Overall, freedom to start, operate, and close a business is restricted by Bolivia's regulatory environment. Starting a business takes an average of 50 days. Obtaining a business license requires 18 different steps that take, on average, 225 days to complete. However, foreign and domestic private entities have equal right to establish, acquire, and dispose of business interests and to engage in remunerative activity. Private and public entities enjoy equal access to markets, credit, licenses, and supplies.
Protection of Property Rights
The agrarian law (Law 1715, 1996) outlines the rights and obligations of land ownership and establishes an independent Agrarian Superintendent to administer the law’s provisions. In November 2006, the agrarian law was modified (Law 3545) to stipulate that property deemed unproductive in reviews by the National Institute of Agrarian Reform (El Instituto Nacional de Reforma Agraria - INRA) twice a year will revert to the state (although it is unlikely the INRA will have the capacity to conduct reviews this frequently). This law also places limits on landowners’ legal recourse in such cases. The new Bolivian constitution similarly stipulates the right to private property as long as it serves a social function and is not against the collective interest (Articles 56 and 57). In cases of public necessity, or where property is not serving a public function, it will be expropriated.
The new constitution also granted formal collective land titles to indigenous communities. The Office of Property Registry oversees the acquisition and disposition of land, real estate, and mortgages. Bolivia lacks an adequate system of title verification and challenges to land titles are common. Competing claims to land titles and the absence of a reliable dispute resolution process create risk and uncertainty in real property acquisition. Illegal squatting on rural private property is an ongoing problem. Mortgages are easily obtained. It takes at most 60 days to obtain a standard loan.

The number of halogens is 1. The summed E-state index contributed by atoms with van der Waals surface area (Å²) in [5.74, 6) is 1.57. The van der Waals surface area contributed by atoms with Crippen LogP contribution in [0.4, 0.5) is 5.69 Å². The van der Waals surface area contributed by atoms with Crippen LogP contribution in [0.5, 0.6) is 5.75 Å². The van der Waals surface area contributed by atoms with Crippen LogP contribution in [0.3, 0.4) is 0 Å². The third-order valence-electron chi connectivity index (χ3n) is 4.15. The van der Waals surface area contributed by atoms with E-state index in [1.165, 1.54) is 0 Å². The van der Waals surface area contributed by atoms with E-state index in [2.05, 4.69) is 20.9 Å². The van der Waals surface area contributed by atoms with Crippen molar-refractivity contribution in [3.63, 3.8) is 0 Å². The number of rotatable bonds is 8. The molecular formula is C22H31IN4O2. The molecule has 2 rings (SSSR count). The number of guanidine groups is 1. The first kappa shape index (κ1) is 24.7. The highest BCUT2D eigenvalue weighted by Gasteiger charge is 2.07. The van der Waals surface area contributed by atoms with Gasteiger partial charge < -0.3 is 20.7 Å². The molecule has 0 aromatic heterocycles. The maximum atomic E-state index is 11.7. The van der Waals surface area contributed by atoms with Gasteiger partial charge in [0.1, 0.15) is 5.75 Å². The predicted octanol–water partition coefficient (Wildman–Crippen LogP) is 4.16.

The copyright law (Law 1322, 1992) protects literary, artistic, and scientific works for the lifetime of the author plus 50 years. Bolivian copyright protection includes the exclusive right to copy or reproduce works; to revise, adapt, or prepare derivative works; to distribute copies of works; and to publicly communicate works. Although the exclusive right to translate works is not explicitly granted, the law does prevent unauthorized adaptation, transformation, modification, and editing. The law also provides protection for software and databases.
The copyright law protects the rights of Bolivian authors, foreign authors domiciled in Bolivia, and foreign authors published for the first time in Bolivia. Foreigners not domiciled in Bolivia enjoy protection to the extent provided in international conventions and treaties to which Bolivia is a party. Bolivia belongs to the World Intellectual Property Organization and is a signatory to the Nice Agreement and the Paris, Bern, and Geneva Conventions. The National Intellectual Property Service (SENAPI) reviews patent registrations for form and substance and publishes notices of proposed registrations in the Official Gazette. If there are no objections within 30 working days, the organization grants patents for a period of 20 years.
The film and video law (Law 1302, 1991) contains elements of IPR protection, establishing a National Movie Council (CONACINE) to oversee the domestic film industry and requiring that all films and videos shown or distributed in Bolivia be registered with the organization.
The registration of trademarks parallels that of patents. Once obtained, a trademark is valid for a 10-year renewable period. It can be cancelled if not used within three years of the date of grant.
Bolivia has no laws protecting trade secrets.
While the new Bolivian constitution specifies that the state will register and protect intellectual property, including "collective intellectual property rights", it also explicitly states that "the right to access to medicines may not be restricted by intellectual property rights" (Article 41.2). The existing copyright law recognizes copyright infringement as a public offense and the 2001 Bolivian Criminal Procedures Code provides for the criminal prosecution of IPR violations. However, the enforcement of intellectual property rights remains insufficient, and Bolivia remains on the U.S. Trade Representative’s Special 301 Watch List. Video, music, and software piracy rates are among the highest in Latin America, with the International Intellectual Property Alliance estimating that piracy levels have reached 100 percent for motion pictures and over 90 percent for recorded music.
Transparency of the Regulatory System
The regulatory system was completely changed in February 2009 through a Supreme Decree that granted the various government ministries responsibility for regulating sectors under their purview. However, the new system has not been put into practice yet and therefore, it remains unclear how transparent or consistent it will be in operation.